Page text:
Iran’s Natanz nuclear facility suffered a mysterious total power outage on Sunday, a day after it started up new advanced uranium enrichment centrifuges.
On Sunday, Ali Akbar Salehi, the head of the civilian Atomic Energy Organization of Iran (AEOI) called a blackout an act of “nuclear terrorism.”
The Associated Press reported that shortly after news of the power outage broke, several Israeli news outlets reported the same claim that the underground nuclear facility was disrupted by a cyberattack. According to the Associated Press, the Israeli outlets reportedly did not provide sourcing for the cyberattack assessment, though Israeli media often have close ties with Israel’s military and intelligence community, raising the possibility that Israel was connected to the outage.
The outage comes days after U.S. and Iranian delegations arrived in Vienna, Austria to being indirect talks about returning to compliance with the 2015 Joint Comprehensive Plan of Action (JCPOA), otherwise known as the Iran nuclear deal. Former President Donald Trump withdrew the U.S. from the Iran deal in 2018 and Iran has since breached its own commitments to the deal by exceeding uranium stockpile and enrichment limits.
Israeli officials have previously warned Israel’s forces could attack Iran if the U.S. eases sanctions against Iran or rejoins Iran nuclear deal.
On Saturday, Iran announced it had spun up numerous advanced uranium enrichment centrifuges, including 164 IR-6 centrifuges at Natanz. Iran also began testing its new IR-9 centrifuge, which could potentially enrich uranium 50 times faster than Iran’s first-generation IR-1 centrifuges. Under the 2015 nuclear deal, Iran is limited to using only IR-1s for enrichment.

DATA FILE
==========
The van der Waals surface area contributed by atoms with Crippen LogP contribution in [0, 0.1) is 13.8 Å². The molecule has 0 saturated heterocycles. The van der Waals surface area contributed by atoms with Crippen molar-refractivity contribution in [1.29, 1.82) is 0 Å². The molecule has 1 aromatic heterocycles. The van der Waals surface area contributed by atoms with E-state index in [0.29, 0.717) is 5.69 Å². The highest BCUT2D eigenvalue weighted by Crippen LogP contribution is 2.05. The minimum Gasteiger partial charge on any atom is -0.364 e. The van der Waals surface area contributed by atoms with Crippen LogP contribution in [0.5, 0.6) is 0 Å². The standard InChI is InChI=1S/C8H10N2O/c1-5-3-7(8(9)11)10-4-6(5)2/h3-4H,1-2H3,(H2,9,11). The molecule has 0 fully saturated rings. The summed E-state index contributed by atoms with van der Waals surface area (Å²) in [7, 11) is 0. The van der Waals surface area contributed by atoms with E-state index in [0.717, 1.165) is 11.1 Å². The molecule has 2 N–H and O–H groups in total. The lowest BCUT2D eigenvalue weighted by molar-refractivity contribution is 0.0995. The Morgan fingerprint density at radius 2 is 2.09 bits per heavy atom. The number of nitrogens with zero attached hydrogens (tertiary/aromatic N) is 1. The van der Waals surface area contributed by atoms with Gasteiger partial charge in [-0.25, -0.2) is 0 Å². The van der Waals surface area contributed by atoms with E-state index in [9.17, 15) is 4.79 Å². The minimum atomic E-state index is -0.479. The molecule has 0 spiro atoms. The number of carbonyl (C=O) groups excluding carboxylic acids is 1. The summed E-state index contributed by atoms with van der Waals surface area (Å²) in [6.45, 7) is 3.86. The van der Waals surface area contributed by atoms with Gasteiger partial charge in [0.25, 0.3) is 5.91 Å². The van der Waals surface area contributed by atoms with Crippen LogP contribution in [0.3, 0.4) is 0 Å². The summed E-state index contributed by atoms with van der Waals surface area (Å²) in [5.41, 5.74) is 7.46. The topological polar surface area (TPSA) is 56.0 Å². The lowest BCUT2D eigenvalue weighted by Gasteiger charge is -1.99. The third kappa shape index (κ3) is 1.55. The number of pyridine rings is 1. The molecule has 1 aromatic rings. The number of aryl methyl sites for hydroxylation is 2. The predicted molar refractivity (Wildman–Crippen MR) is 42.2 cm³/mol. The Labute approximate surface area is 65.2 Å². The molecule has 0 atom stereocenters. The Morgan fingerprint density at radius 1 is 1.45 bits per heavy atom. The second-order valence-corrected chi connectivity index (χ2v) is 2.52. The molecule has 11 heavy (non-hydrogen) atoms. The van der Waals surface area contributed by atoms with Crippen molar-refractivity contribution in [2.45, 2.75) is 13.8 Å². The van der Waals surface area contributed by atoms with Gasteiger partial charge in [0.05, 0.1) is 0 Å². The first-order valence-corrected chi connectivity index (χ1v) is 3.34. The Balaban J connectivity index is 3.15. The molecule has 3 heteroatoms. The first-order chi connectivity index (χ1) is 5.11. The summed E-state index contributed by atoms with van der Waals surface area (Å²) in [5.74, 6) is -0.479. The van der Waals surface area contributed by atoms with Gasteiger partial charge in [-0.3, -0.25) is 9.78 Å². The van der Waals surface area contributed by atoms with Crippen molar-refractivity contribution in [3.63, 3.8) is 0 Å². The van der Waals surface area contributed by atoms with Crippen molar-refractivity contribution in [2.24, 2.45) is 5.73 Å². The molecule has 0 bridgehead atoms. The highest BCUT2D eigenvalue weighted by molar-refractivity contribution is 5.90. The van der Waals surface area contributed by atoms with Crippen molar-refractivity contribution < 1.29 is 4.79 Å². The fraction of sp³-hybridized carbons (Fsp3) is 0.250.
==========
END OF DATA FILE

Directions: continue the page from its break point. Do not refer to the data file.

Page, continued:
It is unclear to what degree the power outage caused damage or disruption to Iran’s nuclear program.
Behrouz Kamalvandi, the spokesman for the AEOI said the power was cut across the facility, the Associated Press reported.
“We still do not know the reason for this electricity outage and have to look into it further,” Kamalvandi said. “Fortunately, there was no casualty or damage and there is no particular contamination or problem.”
The Natanz facility was previously damaged by an explosion in July, resulting in ripped-out doors, scorch marks, and a collapsed roof at a building used to assemble centrifuges. In August, Kamalvandi declared the explosion was the result of sabotage, but did not specify who may have been behind incident.
The latest incident at Natanz comes also comes as Israeli and Iranian cargo ships have suffered mysterious attacks while operating throughout Middle Eastern waterways in recent months.
On Tuesday, an Iranian Islamic Revolutionary Guards Corps (IRGC)-linked ship was damaged off the coast of Yemen by a naval mine. Two weeks earlier, an Israeli ship was hit by a suspected Iranian missile attack. While neither Israel or Iran have claimed responsibility for damages caused to each other’s ships, the Associated Press and other outlets have suspected both countries are engaged in secretive tit-for-tat attacks on each other.